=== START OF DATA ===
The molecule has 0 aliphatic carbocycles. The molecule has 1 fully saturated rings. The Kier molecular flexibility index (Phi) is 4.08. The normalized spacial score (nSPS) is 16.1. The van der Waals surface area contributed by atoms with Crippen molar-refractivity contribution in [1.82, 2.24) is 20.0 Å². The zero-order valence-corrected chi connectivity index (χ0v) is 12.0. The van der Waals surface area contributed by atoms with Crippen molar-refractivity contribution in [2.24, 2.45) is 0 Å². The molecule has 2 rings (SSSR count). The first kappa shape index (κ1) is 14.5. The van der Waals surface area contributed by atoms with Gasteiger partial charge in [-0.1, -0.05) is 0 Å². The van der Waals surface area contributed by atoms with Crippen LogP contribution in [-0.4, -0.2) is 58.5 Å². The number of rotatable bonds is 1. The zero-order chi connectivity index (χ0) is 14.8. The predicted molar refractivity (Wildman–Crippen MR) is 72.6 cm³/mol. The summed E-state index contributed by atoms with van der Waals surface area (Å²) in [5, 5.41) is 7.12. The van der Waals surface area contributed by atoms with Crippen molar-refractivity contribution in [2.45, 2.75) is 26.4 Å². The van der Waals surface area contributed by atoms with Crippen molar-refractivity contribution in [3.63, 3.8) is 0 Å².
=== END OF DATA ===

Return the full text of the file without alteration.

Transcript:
The molecule has 0 aliphatic carbocycles. The molecule has 1 fully saturated rings. The Kier molecular flexibility index (Phi) is 4.08. The normalized spacial score (nSPS) is 16.1. The van der Waals surface area contributed by atoms with Crippen molar-refractivity contribution in [1.82, 2.24) is 20.0 Å². The zero-order valence-corrected chi connectivity index (χ0v) is 12.0. The van der Waals surface area contributed by atoms with Crippen molar-refractivity contribution in [2.24, 2.45) is 0 Å². The molecule has 2 rings (SSSR count). The first kappa shape index (κ1) is 14.5. The van der Waals surface area contributed by atoms with Gasteiger partial charge in [-0.1, -0.05) is 0 Å². The van der Waals surface area contributed by atoms with Crippen LogP contribution in [-0.4, -0.2) is 58.5 Å². The number of rotatable bonds is 1. The zero-order chi connectivity index (χ0) is 14.8. The predicted molar refractivity (Wildman–Crippen MR) is 72.6 cm³/mol. The summed E-state index contributed by atoms with van der Waals surface area (Å²) in [5, 5.41) is 7.12. The van der Waals surface area contributed by atoms with Crippen molar-refractivity contribution in [2.45, 2.75) is 26.4 Å². The van der Waals surface area contributed by atoms with Crippen molar-refractivity contribution in [3.63, 3.8) is 0 Å².